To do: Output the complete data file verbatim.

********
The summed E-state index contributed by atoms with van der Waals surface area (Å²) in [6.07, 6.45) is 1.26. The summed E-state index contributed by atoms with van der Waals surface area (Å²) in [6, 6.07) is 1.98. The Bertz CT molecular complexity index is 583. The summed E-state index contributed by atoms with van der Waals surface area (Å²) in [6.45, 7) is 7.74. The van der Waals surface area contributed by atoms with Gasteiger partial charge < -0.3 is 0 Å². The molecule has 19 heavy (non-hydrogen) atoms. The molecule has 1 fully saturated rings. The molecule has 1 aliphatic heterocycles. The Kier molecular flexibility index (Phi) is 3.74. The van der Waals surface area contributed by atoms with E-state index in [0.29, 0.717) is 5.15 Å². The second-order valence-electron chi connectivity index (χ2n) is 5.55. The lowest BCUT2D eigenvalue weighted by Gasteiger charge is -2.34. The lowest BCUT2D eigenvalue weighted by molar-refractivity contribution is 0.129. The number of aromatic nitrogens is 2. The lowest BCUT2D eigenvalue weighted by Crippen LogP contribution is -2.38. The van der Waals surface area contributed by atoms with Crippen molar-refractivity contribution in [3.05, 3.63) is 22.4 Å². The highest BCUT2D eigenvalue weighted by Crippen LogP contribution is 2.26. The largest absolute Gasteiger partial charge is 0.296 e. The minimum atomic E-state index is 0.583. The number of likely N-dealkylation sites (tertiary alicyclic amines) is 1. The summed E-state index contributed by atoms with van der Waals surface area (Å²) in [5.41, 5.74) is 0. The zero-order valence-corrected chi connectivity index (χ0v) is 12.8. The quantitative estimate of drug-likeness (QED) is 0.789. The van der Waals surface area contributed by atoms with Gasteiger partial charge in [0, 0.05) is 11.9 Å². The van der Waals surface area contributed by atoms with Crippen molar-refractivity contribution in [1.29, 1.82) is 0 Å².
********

The summed E-state index contributed by atoms with van der Waals surface area (Å²) in [6.07, 6.45) is 1.26. The summed E-state index contributed by atoms with van der Waals surface area (Å²) in [6, 6.07) is 1.98. The Bertz CT molecular complexity index is 583. The summed E-state index contributed by atoms with van der Waals surface area (Å²) in [6.45, 7) is 7.74. The van der Waals surface area contributed by atoms with Gasteiger partial charge < -0.3 is 0 Å². The molecule has 19 heavy (non-hydrogen) atoms. The molecule has 1 fully saturated rings. The molecule has 1 aliphatic heterocycles. The Kier molecular flexibility index (Phi) is 3.74. The van der Waals surface area contributed by atoms with E-state index in [0.29, 0.717) is 5.15 Å². The second-order valence-electron chi connectivity index (χ2n) is 5.55. The lowest BCUT2D eigenvalue weighted by Gasteiger charge is -2.34. The lowest BCUT2D eigenvalue weighted by molar-refractivity contribution is 0.129. The number of aromatic nitrogens is 2. The lowest BCUT2D eigenvalue weighted by Crippen LogP contribution is -2.38. The van der Waals surface area contributed by atoms with Crippen molar-refractivity contribution in [3.05, 3.63) is 22.4 Å². The highest BCUT2D eigenvalue weighted by Crippen LogP contribution is 2.26. The largest absolute Gasteiger partial charge is 0.296 e. The minimum atomic E-state index is 0.583. The number of likely N-dealkylation sites (tertiary alicyclic amines) is 1. The summed E-state index contributed by atoms with van der Waals surface area (Å²) in [5.41, 5.74) is 0. The zero-order valence-corrected chi connectivity index (χ0v) is 12.8. The quantitative estimate of drug-likeness (QED) is 0.789. The van der Waals surface area contributed by atoms with Gasteiger partial charge in [0, 0.05) is 11.9 Å². The van der Waals surface area contributed by atoms with Crippen molar-refractivity contribution in [1.29, 1.82) is 0 Å².